Take a photo of St Ives Bridge; a 15th century bridge crossing the River Great Ouse in St Ives. It is one of only four bridges in England to incorporate a chapel. Other photo opportunities on the waterways include wide skies at sunsets and sunrise with silhouettes of wind farms against the horizon.

And finally, moor up in the middle of nowhere, such as a quiet mooring at Benwick on the Middle Level navigation, (this village is a hidden gem). Read: Six Stunning Moorings on the Middle Level.

Plan Ahead

The New Year can often put us in the mood for planning ahead, so why not give yourself something to look forward to and organise this year’s narrowboat holiday? Booking in advance can mean better availability, and with Fox Narrowboats you’re more likely to get the boat of your choice. It’s also easier to get time off work on your intended dates if you plan well ahead.

What’s on your narrowboating New Year’s Bucket List? Let us know on Facebook.

You may also like: How to Cruise Your Way into Fitness this New Year

No time to plan your holiday right now? We get that. Instead, subscribe to our blog in the right sidebar; look for ‘Follow Blog’. We’ll send you two articles a month full of narrowboat holiday ideas in the Fens. (We don’t send spam or salesy type stuff – just interesting articles about boats and waterways!)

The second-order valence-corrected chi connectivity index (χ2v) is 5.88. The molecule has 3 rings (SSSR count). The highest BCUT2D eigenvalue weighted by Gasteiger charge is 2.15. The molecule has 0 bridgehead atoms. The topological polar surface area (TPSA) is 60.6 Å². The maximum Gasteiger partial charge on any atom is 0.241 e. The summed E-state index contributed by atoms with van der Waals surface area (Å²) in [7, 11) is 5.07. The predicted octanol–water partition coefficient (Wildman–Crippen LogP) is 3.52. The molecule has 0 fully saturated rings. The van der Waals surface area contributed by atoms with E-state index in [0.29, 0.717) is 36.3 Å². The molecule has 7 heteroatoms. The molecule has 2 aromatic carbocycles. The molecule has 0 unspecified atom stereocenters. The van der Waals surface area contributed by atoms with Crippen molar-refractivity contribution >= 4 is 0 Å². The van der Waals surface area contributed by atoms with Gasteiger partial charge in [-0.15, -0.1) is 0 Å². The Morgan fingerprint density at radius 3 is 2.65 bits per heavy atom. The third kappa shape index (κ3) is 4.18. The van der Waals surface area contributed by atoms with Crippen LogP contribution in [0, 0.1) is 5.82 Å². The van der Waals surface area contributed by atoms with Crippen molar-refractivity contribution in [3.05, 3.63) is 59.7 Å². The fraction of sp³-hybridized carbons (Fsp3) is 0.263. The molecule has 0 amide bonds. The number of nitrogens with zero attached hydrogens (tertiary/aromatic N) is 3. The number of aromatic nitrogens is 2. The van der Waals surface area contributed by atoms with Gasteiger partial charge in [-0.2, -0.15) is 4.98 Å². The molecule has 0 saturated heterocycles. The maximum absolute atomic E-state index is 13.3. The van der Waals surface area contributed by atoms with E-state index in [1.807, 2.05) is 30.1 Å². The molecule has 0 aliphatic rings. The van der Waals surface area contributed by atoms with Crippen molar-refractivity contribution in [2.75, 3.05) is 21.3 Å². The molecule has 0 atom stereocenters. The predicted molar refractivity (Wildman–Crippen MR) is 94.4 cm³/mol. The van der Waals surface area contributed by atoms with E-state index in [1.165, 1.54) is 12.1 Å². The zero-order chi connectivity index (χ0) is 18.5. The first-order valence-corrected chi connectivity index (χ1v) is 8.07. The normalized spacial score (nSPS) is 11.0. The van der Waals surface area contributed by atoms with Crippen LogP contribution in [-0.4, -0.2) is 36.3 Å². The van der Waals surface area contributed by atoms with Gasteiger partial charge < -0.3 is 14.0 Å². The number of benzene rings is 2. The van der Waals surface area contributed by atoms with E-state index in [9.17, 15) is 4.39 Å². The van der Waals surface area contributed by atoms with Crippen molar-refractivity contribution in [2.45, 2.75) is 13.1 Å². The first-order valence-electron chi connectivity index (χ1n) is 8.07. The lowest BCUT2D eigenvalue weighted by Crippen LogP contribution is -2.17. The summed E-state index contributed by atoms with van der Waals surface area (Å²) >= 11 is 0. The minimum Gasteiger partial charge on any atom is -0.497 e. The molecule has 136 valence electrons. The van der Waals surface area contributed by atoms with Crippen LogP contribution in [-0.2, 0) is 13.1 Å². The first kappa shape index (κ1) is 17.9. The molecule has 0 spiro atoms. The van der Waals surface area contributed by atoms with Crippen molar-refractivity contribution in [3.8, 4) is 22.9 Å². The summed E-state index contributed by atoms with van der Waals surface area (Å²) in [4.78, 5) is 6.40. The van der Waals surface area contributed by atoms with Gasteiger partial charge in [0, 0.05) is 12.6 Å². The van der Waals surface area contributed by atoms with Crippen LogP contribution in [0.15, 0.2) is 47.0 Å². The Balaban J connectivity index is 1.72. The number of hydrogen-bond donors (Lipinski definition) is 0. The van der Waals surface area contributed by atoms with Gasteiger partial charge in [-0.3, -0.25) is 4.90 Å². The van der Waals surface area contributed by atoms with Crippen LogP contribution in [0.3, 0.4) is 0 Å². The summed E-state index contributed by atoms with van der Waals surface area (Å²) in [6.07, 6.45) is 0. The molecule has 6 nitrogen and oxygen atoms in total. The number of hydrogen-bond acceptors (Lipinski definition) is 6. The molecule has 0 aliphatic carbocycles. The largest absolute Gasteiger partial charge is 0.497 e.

Image credit: Houghton Mill by Cmglee, CC BY-SA 3.0 via Wikimedia Commons

 

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Peterborough cathedral night

Traditionally Christmas is a time for carols and choirs, candle-lit services, holly and ivy, decorated trees, and children’s nativity plays. So it’s a popular time to visit your local church, or even a cathedral if you live near to one. We are lucky enough to be based between two stunning and historically significant cathedrals.

Peterborough Cathedral

This Christmas Peterborough Cathedral is offering concerts, with choirs and brass, carol services, a candlelight tour, a Christingle Service, and a theatre production of Charles Dickens’ ‘A Christmas Carol’ as well as the usual Christmas Eve and Christmas Day services.

Peterborough Cathedral was rebuilt in the 12th century, and like Durham and Ely Cathedrals it has remained largely intact. It is the burial place of Henry VIII’s first wife, Catherine of Aragon.